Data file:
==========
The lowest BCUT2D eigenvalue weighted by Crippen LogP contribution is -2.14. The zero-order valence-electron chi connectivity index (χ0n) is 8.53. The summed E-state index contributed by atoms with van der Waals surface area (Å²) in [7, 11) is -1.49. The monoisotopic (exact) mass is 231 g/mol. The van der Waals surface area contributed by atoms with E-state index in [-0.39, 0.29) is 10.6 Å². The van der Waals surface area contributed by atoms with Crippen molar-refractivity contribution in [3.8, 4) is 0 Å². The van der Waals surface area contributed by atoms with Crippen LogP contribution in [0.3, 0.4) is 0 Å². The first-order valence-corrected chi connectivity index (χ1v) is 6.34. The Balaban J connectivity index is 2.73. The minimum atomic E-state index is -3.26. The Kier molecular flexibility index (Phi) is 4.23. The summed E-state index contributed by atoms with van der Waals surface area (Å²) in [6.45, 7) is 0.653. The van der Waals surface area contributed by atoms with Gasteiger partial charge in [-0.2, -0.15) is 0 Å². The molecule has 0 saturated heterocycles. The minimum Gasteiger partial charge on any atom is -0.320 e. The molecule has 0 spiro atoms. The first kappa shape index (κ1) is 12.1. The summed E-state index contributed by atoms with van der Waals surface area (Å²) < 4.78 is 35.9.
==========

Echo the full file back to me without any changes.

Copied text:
The lowest BCUT2D eigenvalue weighted by Crippen LogP contribution is -2.14. The zero-order valence-electron chi connectivity index (χ0n) is 8.53. The summed E-state index contributed by atoms with van der Waals surface area (Å²) in [7, 11) is -1.49. The monoisotopic (exact) mass is 231 g/mol. The van der Waals surface area contributed by atoms with E-state index in [-0.39, 0.29) is 10.6 Å². The van der Waals surface area contributed by atoms with Crippen molar-refractivity contribution in [3.8, 4) is 0 Å². The van der Waals surface area contributed by atoms with Crippen LogP contribution in [0.3, 0.4) is 0 Å². The first-order valence-corrected chi connectivity index (χ1v) is 6.34. The Balaban J connectivity index is 2.73. The minimum atomic E-state index is -3.26. The Kier molecular flexibility index (Phi) is 4.23. The summed E-state index contributed by atoms with van der Waals surface area (Å²) in [6.45, 7) is 0.653. The van der Waals surface area contributed by atoms with Gasteiger partial charge in [-0.2, -0.15) is 0 Å². The molecule has 0 saturated heterocycles. The minimum Gasteiger partial charge on any atom is -0.320 e. The molecule has 0 spiro atoms. The first kappa shape index (κ1) is 12.1. The summed E-state index contributed by atoms with van der Waals surface area (Å²) < 4.78 is 35.9.